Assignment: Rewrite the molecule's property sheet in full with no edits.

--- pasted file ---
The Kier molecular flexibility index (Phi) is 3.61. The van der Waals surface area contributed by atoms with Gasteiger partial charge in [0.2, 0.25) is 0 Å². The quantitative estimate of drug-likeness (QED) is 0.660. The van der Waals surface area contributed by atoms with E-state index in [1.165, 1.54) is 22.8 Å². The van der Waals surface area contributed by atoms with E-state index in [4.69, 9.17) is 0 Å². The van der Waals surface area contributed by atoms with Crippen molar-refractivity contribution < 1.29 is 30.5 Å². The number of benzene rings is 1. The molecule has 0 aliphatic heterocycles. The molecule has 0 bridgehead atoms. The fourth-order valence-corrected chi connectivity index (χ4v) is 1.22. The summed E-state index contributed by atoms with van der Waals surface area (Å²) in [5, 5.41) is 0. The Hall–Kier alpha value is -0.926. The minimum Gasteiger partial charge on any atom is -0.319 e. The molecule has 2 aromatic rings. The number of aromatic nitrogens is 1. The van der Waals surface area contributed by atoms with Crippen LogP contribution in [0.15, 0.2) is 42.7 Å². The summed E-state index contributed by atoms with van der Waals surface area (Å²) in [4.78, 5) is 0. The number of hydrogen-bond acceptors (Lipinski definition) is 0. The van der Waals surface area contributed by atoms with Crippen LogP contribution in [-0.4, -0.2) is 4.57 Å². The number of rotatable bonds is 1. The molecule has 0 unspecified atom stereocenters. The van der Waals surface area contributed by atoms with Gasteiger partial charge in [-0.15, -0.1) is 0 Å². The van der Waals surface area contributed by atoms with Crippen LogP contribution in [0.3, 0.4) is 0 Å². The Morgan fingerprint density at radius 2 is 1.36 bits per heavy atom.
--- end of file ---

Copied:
The Kier molecular flexibility index (Phi) is 3.61. The van der Waals surface area contributed by atoms with Gasteiger partial charge in [0.2, 0.25) is 0 Å². The quantitative estimate of drug-likeness (QED) is 0.660. The van der Waals surface area contributed by atoms with E-state index in [1.165, 1.54) is 22.8 Å². The van der Waals surface area contributed by atoms with E-state index in [4.69, 9.17) is 0 Å². The van der Waals surface area contributed by atoms with Crippen molar-refractivity contribution < 1.29 is 30.5 Å². The number of benzene rings is 1. The molecule has 0 aliphatic heterocycles. The molecule has 0 bridgehead atoms. The fourth-order valence-corrected chi connectivity index (χ4v) is 1.22. The summed E-state index contributed by atoms with van der Waals surface area (Å²) in [5, 5.41) is 0. The Hall–Kier alpha value is -0.926. The minimum Gasteiger partial charge on any atom is -0.319 e. The molecule has 2 aromatic rings. The number of aromatic nitrogens is 1. The van der Waals surface area contributed by atoms with Crippen LogP contribution in [0.15, 0.2) is 42.7 Å². The summed E-state index contributed by atoms with van der Waals surface area (Å²) in [4.78, 5) is 0. The number of hydrogen-bond acceptors (Lipinski definition) is 0. The van der Waals surface area contributed by atoms with Crippen LogP contribution in [-0.4, -0.2) is 4.57 Å². The number of rotatable bonds is 1. The molecule has 0 unspecified atom stereocenters. The van der Waals surface area contributed by atoms with Gasteiger partial charge in [-0.15, -0.1) is 0 Å². The van der Waals surface area contributed by atoms with Crippen LogP contribution in [0.3, 0.4) is 0 Å². The Morgan fingerprint density at radius 2 is 1.36 bits per heavy atom.